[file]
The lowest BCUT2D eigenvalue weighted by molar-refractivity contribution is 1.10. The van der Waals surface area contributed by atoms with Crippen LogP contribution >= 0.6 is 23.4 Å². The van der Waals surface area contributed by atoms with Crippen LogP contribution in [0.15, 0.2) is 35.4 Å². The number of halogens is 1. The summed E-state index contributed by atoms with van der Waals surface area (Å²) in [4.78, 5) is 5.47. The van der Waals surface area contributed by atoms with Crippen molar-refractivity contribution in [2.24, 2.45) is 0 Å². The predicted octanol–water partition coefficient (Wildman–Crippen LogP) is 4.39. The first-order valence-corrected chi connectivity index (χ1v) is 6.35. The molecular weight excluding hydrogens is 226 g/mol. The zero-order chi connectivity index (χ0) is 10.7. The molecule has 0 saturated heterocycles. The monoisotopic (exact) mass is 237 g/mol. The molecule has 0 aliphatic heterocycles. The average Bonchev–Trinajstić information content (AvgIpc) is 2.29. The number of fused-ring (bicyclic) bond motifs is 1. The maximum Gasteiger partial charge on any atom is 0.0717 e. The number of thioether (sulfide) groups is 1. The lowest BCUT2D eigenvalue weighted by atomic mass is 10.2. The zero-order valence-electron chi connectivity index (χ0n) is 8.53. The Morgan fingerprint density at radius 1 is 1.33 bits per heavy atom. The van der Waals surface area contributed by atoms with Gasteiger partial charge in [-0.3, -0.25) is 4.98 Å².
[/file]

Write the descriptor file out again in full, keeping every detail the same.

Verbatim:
The lowest BCUT2D eigenvalue weighted by molar-refractivity contribution is 1.10. The van der Waals surface area contributed by atoms with Crippen LogP contribution >= 0.6 is 23.4 Å². The van der Waals surface area contributed by atoms with Crippen LogP contribution in [0.15, 0.2) is 35.4 Å². The number of halogens is 1. The summed E-state index contributed by atoms with van der Waals surface area (Å²) in [4.78, 5) is 5.47. The van der Waals surface area contributed by atoms with Crippen molar-refractivity contribution in [2.24, 2.45) is 0 Å². The predicted octanol–water partition coefficient (Wildman–Crippen LogP) is 4.39. The first-order valence-corrected chi connectivity index (χ1v) is 6.35. The molecular weight excluding hydrogens is 226 g/mol. The zero-order chi connectivity index (χ0) is 10.7. The molecule has 0 saturated heterocycles. The monoisotopic (exact) mass is 237 g/mol. The molecule has 0 aliphatic heterocycles. The average Bonchev–Trinajstić information content (AvgIpc) is 2.29. The number of fused-ring (bicyclic) bond motifs is 1. The maximum Gasteiger partial charge on any atom is 0.0717 e. The number of thioether (sulfide) groups is 1. The lowest BCUT2D eigenvalue weighted by atomic mass is 10.2. The zero-order valence-electron chi connectivity index (χ0n) is 8.53. The Morgan fingerprint density at radius 1 is 1.33 bits per heavy atom. The van der Waals surface area contributed by atoms with Gasteiger partial charge in [-0.3, -0.25) is 4.98 Å².